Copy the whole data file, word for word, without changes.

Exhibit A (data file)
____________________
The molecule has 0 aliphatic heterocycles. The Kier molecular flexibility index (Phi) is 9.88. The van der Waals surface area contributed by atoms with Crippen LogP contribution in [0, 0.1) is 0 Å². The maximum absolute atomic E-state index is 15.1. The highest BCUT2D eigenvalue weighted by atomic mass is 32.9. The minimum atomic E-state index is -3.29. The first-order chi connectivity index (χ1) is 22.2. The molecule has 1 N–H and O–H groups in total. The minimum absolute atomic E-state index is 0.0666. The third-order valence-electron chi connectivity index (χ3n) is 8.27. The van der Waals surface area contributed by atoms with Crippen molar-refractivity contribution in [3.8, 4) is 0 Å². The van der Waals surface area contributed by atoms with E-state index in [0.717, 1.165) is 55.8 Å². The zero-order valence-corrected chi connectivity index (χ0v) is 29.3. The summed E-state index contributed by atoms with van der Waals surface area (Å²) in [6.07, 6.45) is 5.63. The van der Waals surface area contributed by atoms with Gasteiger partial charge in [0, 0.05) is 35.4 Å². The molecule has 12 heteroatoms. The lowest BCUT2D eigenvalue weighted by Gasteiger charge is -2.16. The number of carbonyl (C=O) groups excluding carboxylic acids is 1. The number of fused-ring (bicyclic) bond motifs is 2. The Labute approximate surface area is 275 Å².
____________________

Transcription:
The molecule has 0 aliphatic heterocycles. The Kier molecular flexibility index (Phi) is 9.88. The van der Waals surface area contributed by atoms with Crippen LogP contribution in [0, 0.1) is 0 Å². The maximum absolute atomic E-state index is 15.1. The highest BCUT2D eigenvalue weighted by atomic mass is 32.9. The minimum atomic E-state index is -3.29. The first-order chi connectivity index (χ1) is 22.2. The molecule has 1 N–H and O–H groups in total. The minimum absolute atomic E-state index is 0.0666. The third-order valence-electron chi connectivity index (χ3n) is 8.27. The van der Waals surface area contributed by atoms with Crippen molar-refractivity contribution in [3.8, 4) is 0 Å². The van der Waals surface area contributed by atoms with E-state index in [0.717, 1.165) is 55.8 Å². The zero-order valence-corrected chi connectivity index (χ0v) is 29.3. The summed E-state index contributed by atoms with van der Waals surface area (Å²) in [6.07, 6.45) is 5.63. The van der Waals surface area contributed by atoms with Gasteiger partial charge in [0, 0.05) is 35.4 Å². The molecule has 12 heteroatoms. The lowest BCUT2D eigenvalue weighted by Gasteiger charge is -2.16. The number of carbonyl (C=O) groups excluding carboxylic acids is 1. The number of fused-ring (bicyclic) bond motifs is 2. The Labute approximate surface area is 275 Å².